Tudball and Muhammad Rafiq, JJ.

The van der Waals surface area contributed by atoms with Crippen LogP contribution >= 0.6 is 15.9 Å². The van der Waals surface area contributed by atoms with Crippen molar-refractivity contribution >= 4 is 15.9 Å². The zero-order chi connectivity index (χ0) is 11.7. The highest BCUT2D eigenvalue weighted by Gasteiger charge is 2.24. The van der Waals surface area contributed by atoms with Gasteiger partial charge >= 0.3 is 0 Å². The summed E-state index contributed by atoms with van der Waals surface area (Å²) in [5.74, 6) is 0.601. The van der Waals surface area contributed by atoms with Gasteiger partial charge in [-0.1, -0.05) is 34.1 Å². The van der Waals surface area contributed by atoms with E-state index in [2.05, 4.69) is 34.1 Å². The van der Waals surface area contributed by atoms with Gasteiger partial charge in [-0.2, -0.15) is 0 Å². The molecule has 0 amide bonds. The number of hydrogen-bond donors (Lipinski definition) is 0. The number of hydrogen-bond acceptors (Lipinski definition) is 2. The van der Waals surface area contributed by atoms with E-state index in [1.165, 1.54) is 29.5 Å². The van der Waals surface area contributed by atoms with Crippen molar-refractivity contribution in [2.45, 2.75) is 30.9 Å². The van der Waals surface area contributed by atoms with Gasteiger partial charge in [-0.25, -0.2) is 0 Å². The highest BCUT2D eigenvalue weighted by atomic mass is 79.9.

1. This is an appeal arising out of execution proceedings. The facts are briefly as follows: The parties are step-brothers. A suit for partition was brought by the plaintiffs respondents for partition of the joint family property. The suit ended in a decree, dated the 3rd of March, 1908, based on a compromise. The compromise is dated the 14th of January, 1908, and was filed in the course of the appeal in this Court, on the 22nd of January, 1908, and was remitted to the court below for verification and report. It reached the court below on the 31st of January, 1908. According to the compromise the landed property was divided in a certain manner, likewise the house property. With these we are not concerned in this appeal. The third class of property consisted of debts on bonds and on accounts entered in certain account-books. Of this class about ten debts secured by bonds were allotted to the plaintiffs. The remaining debts, including all those due on accounts, were allotted to the defendant. In addition to this allotment of the property under the compromise a sum of Rs. 3,400 was to be paid by the defendant. Of this, Rs. 400 was to be paid at once and the balance of Rs. 3,000 at the end of two years. The compromise on being duly verified was submitted to this Court, and a decree was passed thereunder on the 3rd of March, 1908. The sum of Rs. 400 was paid. In 1910 and 1911 there were applications made by the decree-holders in execution of the decree, whereby they sought to recover the balance of Rs. 3,000. The present application for execution was made in January, 1912. On the 8th of March, 1912, the judgment-debtor filed certain objections. The objections were that the application was in contravention of the terms of the decree; that the application was time-barred; that interest had been charged by the decree-holders to which they were not entitled, and that since the date of the partition decree the plaintiffs decree-holders had realized a large sum of money out of those debts which had been allotted to the judgment-debtor under the partition decree. On the 16th of March the objections were slightly amplified by another application, in which the judgment-debtor sought for time to bring into court evidence to prove that the decree-holders had realized a large sum out of those debts based on account-books which had been allotted to the defendant. The lower court has disallowed the objections. The plea of limitation was not pressed, and the lower court held that if the decree-holders had wrongfully recovered the debts, the judgment-debtor had his remedy against the decree-holders in a regular suit. The judgment-debtor comes here on appeal, and the first plea taken is that the point raised as to the collection of debts due to the judgment-debtor by the decree-holders is a point which falls under Section 47 of the Code of Civil Procedure and the lower court ought to have gone into it. To this we cannot agree. The appellant has an entirely a separate cause of action against the decree-holders, if the latter have as a matter of fact recovered the debts due to him and not to themselves. Once the final decree in the partition suit was passed, the plaintiffs, decree-holders, ceased to have any title whatever to the debts in question. It is not pleaded that the plaintiffs' decree for Rs. 3,000 has been satisfied. There has been no voluntary payment. It is further urged on behalf of the appellant that under Clause (2) of Section 47 we should treat his present petition of objection more in the nature of a plaint, so that the whole proceedings may be treated as a suit by him to recover the amount which he claims to have been collected by the decree-holders. We see no reason to do so, assuming for a moment that the second clause of the section enables us to do as he wishes. The present proceeding is one which has arisen out of an application by the decree-holders and the objections are merely objections asking the court to reject the application. No amount is specifically claimed therein as having been collected by the decree-holders.